Chavez Getting Chemotherapy Treatment After Cancer SurgeryCharlie Devereux
Venezuelan President Hugo Chavez is undergoing chemotherapy after cancer surgery in Cuba more than two months ago and is in “good spirits” in spite of the severity of the treatment, Vice President Nicolas Maduro said.
Chavez is enduring the difficult treatment he is receiving at a military hospital in Caracas, Maduro said. After suffering a respiratory infection in late December that required the insertion of a tracheal tube to aid breathing, Maduro said Chavez’s health began to improve, allowing doctors to begin additional treatments that he said included chemotherapy.
“The treatments President Chavez is doing are difficult, but he has right now a strength superior to what he is receiving and is in good spirits,” Maduro said on state television, after attending a Mass at a chapel in the hospital where Chavez is. From mid-January, “there was a general improvement in the whole clinical picture of his vital organs, of his strength and the doctors and President Chavez decided to begin complementary treatments. Do you know what complementary treatments are? Well, chemotherapy that they apply to patients after operations.”
Aside from photos released last month and Twitter messages posted to Chavez’s account upon arrival, the 58-year-old leader hasn’t been seen in public since traveling to Havana in December for his fourth cancer surgery in 18 months. No images of Chavez’s return to Caracas were broadcast and the government said he isn’t able to speak, fueling speculation among investors that he won’t be able to finish his term in office.
The lack of information about the health of the self-declared socialist who took office in 1999 has sparked rumors in the past week that he’s brain dead or nearing death.
Maduro said yesterday that foreign media and “criminal groups” in Miami that, he says, are led by former top U.S. diplomats to the region, are funding a campaign to destabilize Venezuela as Chavez languishes in a hospital bed.
Opposition groups in Venezuela also have sought to create disturbances by encouraging people to loot shops in Caracas, Maduro said, without providing more details.
In order to receive chemotherapy a patient has to be in reasonable shape to withstand the treatment, though Chavez is probably receiving palliative care to improve his quality of life rather than to cure the disease, said Sunil Daryanani, a Caracas-based oncologist. The treatment often is applied to appease worried relatives, he said.
“If someone’s on chemotherapy, that person should be in relatively stable condition,” Daryanani said in a phone interview. “In the case of Chavez, this would be second-line treatment, having had first-line chemotherapy a year and a half ago. Palliative treatment tries to hold off the disease for as long as possible, though the first intention is for quality of life.”
While announcing Dec. 8 that he required further surgery to treat his cancer, Chavez anointed Maduro as his successor and called on Venezuelans to vote for the former bus driver and union leader in the event that he didn’t survive the operation. Under Venezuela’s constitution, if Chavez dies or steps down an election must be held within 30 days.
“Given the delicate state of his health, the death of Chavez in coming hours, days or weeks appears to be an increasing possibility,” Diego Moya-Ocampos, a political risk analyst at IHS Global Insight Inc in London, said today in an e-mailed note to clients. “The test now is how long the administration can justify its tenure without further legal ratification and before other political actors from Chavismo, the opposition and military come forward demanding that the Constitution is respected and for elections to take place.”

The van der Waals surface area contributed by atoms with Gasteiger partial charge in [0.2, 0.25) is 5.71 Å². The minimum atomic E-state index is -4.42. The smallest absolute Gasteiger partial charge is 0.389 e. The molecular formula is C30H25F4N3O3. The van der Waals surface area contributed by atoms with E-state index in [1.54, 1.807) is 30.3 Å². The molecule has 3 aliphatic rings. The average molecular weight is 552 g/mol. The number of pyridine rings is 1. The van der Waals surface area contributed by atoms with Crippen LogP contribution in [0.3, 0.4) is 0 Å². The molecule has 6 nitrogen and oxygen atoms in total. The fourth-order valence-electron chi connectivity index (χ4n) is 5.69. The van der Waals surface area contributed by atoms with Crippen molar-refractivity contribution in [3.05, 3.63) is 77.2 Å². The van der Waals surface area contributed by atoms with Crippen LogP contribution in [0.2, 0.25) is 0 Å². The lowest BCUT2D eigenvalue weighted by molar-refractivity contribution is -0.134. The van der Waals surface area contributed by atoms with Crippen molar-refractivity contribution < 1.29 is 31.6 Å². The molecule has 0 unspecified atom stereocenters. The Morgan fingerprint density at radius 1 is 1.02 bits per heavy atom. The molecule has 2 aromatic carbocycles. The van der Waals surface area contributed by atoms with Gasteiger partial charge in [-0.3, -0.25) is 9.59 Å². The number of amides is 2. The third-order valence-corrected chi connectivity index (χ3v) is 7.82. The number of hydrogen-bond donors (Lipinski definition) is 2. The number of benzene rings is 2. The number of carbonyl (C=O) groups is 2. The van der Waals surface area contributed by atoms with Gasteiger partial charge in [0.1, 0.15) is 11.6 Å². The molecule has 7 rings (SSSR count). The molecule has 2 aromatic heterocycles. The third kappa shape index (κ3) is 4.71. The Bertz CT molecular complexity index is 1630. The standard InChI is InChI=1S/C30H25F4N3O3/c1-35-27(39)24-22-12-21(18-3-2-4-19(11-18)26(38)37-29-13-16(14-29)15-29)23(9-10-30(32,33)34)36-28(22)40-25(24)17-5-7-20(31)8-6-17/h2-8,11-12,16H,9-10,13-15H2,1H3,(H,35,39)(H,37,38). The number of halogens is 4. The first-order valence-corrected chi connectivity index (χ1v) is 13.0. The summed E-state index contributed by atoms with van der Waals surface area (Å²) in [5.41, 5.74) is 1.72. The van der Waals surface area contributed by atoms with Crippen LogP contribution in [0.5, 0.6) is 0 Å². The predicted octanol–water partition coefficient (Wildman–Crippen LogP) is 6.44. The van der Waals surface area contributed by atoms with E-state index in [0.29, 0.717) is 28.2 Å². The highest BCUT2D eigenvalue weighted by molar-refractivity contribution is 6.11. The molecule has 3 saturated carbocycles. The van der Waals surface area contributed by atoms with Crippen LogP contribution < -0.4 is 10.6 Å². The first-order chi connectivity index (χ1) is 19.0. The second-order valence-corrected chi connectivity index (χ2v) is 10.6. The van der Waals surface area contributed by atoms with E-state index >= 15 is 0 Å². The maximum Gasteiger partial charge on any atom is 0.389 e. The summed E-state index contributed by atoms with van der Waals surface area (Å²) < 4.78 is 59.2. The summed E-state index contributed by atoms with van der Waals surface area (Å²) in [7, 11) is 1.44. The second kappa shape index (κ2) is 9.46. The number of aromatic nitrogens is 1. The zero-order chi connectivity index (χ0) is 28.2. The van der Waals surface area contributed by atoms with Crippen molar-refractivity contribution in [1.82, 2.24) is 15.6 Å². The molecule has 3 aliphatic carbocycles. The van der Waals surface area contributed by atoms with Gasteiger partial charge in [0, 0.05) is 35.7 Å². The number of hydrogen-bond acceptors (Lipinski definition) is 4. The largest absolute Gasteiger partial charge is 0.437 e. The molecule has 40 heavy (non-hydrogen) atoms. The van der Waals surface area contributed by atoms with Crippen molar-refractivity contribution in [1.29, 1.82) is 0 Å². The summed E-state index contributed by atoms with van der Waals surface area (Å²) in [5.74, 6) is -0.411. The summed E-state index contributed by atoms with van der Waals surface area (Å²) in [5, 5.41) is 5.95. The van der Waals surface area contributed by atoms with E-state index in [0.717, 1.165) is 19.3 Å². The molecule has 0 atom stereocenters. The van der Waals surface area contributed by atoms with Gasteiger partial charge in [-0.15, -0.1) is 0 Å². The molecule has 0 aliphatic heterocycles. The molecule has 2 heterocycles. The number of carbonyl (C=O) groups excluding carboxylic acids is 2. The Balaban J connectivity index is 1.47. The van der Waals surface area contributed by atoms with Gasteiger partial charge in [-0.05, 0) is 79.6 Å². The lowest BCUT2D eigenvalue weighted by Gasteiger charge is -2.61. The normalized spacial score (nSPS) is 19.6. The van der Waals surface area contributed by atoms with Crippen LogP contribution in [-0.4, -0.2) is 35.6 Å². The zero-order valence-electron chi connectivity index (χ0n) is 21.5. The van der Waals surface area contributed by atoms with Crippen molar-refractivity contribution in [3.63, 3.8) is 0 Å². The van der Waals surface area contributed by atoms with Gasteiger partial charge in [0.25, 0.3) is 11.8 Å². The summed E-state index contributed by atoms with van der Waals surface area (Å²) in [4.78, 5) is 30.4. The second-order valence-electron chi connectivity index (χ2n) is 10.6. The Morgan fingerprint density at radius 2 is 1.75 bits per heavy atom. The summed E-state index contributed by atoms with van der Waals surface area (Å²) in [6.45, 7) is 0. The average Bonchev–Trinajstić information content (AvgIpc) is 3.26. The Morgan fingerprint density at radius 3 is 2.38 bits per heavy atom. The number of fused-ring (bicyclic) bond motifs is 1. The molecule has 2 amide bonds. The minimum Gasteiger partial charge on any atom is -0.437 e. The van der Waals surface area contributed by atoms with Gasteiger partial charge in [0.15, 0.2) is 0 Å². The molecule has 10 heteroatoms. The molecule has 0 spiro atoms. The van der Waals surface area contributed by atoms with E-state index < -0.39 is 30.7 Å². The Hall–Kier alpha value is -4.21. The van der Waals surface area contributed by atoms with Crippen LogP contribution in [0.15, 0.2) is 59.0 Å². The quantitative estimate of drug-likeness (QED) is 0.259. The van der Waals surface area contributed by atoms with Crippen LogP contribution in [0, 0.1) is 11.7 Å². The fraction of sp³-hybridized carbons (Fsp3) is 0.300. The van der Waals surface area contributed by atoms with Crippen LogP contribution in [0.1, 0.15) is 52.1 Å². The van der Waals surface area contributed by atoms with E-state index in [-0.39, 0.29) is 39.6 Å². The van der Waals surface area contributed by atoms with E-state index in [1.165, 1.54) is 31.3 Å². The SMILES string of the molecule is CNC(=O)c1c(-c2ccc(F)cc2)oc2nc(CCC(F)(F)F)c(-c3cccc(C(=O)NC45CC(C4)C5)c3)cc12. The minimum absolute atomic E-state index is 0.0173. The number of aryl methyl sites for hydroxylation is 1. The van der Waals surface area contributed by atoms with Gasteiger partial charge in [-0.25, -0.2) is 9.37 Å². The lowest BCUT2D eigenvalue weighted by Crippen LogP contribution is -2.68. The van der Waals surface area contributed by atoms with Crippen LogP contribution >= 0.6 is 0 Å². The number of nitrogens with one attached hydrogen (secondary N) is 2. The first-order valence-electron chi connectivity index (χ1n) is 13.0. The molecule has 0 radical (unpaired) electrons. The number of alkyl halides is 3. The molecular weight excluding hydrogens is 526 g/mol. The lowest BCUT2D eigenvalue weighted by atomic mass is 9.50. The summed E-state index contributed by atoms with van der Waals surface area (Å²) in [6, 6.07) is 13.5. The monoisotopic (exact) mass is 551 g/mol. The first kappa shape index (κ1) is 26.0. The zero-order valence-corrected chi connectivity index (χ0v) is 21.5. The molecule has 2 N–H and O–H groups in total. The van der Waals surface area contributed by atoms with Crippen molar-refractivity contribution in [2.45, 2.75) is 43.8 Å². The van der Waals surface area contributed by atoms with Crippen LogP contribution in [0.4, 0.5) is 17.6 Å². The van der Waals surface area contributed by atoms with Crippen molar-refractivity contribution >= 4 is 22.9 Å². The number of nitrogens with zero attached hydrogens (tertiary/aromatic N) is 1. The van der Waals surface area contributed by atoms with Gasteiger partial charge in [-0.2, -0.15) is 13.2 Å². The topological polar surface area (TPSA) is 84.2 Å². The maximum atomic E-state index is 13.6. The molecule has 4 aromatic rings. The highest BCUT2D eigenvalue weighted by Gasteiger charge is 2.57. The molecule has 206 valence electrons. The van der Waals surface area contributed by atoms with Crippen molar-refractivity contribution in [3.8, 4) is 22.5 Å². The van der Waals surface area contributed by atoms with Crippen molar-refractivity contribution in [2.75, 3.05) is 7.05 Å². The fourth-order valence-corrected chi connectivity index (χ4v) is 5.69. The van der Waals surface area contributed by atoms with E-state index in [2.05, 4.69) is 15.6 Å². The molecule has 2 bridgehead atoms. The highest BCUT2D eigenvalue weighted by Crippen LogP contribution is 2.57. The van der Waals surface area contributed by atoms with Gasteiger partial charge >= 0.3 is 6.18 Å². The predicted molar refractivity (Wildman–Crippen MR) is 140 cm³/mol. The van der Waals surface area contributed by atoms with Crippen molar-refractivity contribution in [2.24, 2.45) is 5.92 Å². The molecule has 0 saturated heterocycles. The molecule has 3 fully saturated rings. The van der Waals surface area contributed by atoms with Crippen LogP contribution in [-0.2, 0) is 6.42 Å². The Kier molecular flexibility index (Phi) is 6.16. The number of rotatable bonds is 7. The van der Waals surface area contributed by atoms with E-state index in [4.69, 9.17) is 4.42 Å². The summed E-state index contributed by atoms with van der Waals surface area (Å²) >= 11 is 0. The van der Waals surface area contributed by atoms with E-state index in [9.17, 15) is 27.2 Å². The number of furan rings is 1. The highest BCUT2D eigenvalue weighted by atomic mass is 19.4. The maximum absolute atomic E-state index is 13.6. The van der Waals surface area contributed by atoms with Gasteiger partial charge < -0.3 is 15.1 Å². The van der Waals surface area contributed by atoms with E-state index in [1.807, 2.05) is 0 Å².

Chavez’s opponent in October’s election, Miranda state Governor Henrique Capriles Radonski, said yesterday that Maduro is lying about Chavez’s health, including that his ministers held a five-hour meeting with him Feb. 22.
“Maduro has repeatedly deceived the president’s followers and Venezuelans over the real situation of the president,” Capriles said in a Twitter message. “Let’s see how they explain in the next few days the lies they’ve told over the president’s situation.”
Maduro denied the accusations. The government is monitoring Capriles’s movements and knows he has traveled to Colombia, Miami and New York seeking funding and plotting against Venezuela, Maduro said today, saying he could pinpoint the exact street in Manhattan where Capriles could be found at that moment and that he was planning to meet with U.S. Assistant Secretary of State for Western Hemisphere Affairs Roberta Jacobson while there.
“Those who conspire abroad in Colombia, Miami or New York against the Venezuelan people should be very careful in what they do,” Maduro said today. The government wouldn’t hesitate to apply the law, Maduro said.
Chavez first told Venezuelans he had cancer in June 2011 after undergoing surgery in Cuba to drain an abscess from his pelvic area during which he said doctors discovered a baseball-sized tumor in the same area. The tumor was excised in a subsequent operation, Chavez said, without specifying the exact location or type of cancer.
After four bouts of chemotherapy, he returned to Cuba in February 2012 for a third operation after his medical team discovered a second tumor and underwent several rounds of radiation therapy over the following months. In July, he said he was “free, totally free” of illness, echoing words he said in October 2011 after completing chemotherapy treatment.